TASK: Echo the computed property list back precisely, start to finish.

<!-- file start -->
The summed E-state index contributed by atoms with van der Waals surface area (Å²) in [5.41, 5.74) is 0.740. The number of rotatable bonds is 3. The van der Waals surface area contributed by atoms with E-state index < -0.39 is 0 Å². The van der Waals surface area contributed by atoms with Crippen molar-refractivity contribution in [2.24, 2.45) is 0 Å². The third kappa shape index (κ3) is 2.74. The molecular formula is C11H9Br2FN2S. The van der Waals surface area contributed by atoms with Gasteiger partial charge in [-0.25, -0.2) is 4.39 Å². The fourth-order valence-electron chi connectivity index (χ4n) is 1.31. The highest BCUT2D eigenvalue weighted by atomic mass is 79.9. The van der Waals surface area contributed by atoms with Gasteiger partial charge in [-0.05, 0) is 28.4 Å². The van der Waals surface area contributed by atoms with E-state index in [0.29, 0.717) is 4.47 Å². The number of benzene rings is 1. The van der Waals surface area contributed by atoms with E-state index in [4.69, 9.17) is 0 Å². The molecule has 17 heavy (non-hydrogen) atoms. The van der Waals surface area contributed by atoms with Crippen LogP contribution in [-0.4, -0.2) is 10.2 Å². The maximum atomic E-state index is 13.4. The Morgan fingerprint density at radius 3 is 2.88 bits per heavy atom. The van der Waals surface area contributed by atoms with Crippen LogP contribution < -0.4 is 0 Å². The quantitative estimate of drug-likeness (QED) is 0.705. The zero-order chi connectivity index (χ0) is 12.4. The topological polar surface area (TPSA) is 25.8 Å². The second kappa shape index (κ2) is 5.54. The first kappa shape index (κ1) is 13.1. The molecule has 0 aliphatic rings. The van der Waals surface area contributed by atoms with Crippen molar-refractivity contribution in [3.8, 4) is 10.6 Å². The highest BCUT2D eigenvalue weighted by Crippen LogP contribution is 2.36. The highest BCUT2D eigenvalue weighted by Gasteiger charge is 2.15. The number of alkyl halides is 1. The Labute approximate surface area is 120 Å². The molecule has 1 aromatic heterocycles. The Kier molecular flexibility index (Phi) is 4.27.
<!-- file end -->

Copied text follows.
The summed E-state index contributed by atoms with van der Waals surface area (Å²) in [5.41, 5.74) is 0.740. The number of rotatable bonds is 3. The van der Waals surface area contributed by atoms with E-state index < -0.39 is 0 Å². The van der Waals surface area contributed by atoms with Crippen molar-refractivity contribution in [2.24, 2.45) is 0 Å². The third kappa shape index (κ3) is 2.74. The molecular formula is C11H9Br2FN2S. The van der Waals surface area contributed by atoms with Gasteiger partial charge in [-0.25, -0.2) is 4.39 Å². The fourth-order valence-electron chi connectivity index (χ4n) is 1.31. The highest BCUT2D eigenvalue weighted by atomic mass is 79.9. The van der Waals surface area contributed by atoms with Gasteiger partial charge in [-0.05, 0) is 28.4 Å². The van der Waals surface area contributed by atoms with E-state index in [0.29, 0.717) is 4.47 Å². The number of benzene rings is 1. The van der Waals surface area contributed by atoms with E-state index in [4.69, 9.17) is 0 Å². The molecule has 17 heavy (non-hydrogen) atoms. The van der Waals surface area contributed by atoms with Crippen LogP contribution in [-0.4, -0.2) is 10.2 Å². The maximum atomic E-state index is 13.4. The Morgan fingerprint density at radius 3 is 2.88 bits per heavy atom. The van der Waals surface area contributed by atoms with Crippen LogP contribution < -0.4 is 0 Å². The quantitative estimate of drug-likeness (QED) is 0.705. The zero-order chi connectivity index (χ0) is 12.4. The topological polar surface area (TPSA) is 25.8 Å². The second kappa shape index (κ2) is 5.54. The first kappa shape index (κ1) is 13.1. The molecule has 0 aliphatic rings. The van der Waals surface area contributed by atoms with Crippen molar-refractivity contribution in [3.8, 4) is 10.6 Å². The highest BCUT2D eigenvalue weighted by Crippen LogP contribution is 2.36. The highest BCUT2D eigenvalue weighted by Gasteiger charge is 2.15. The number of alkyl halides is 1. The Labute approximate surface area is 120 Å². The molecule has 1 aromatic heterocycles. The Kier molecular flexibility index (Phi) is 4.27.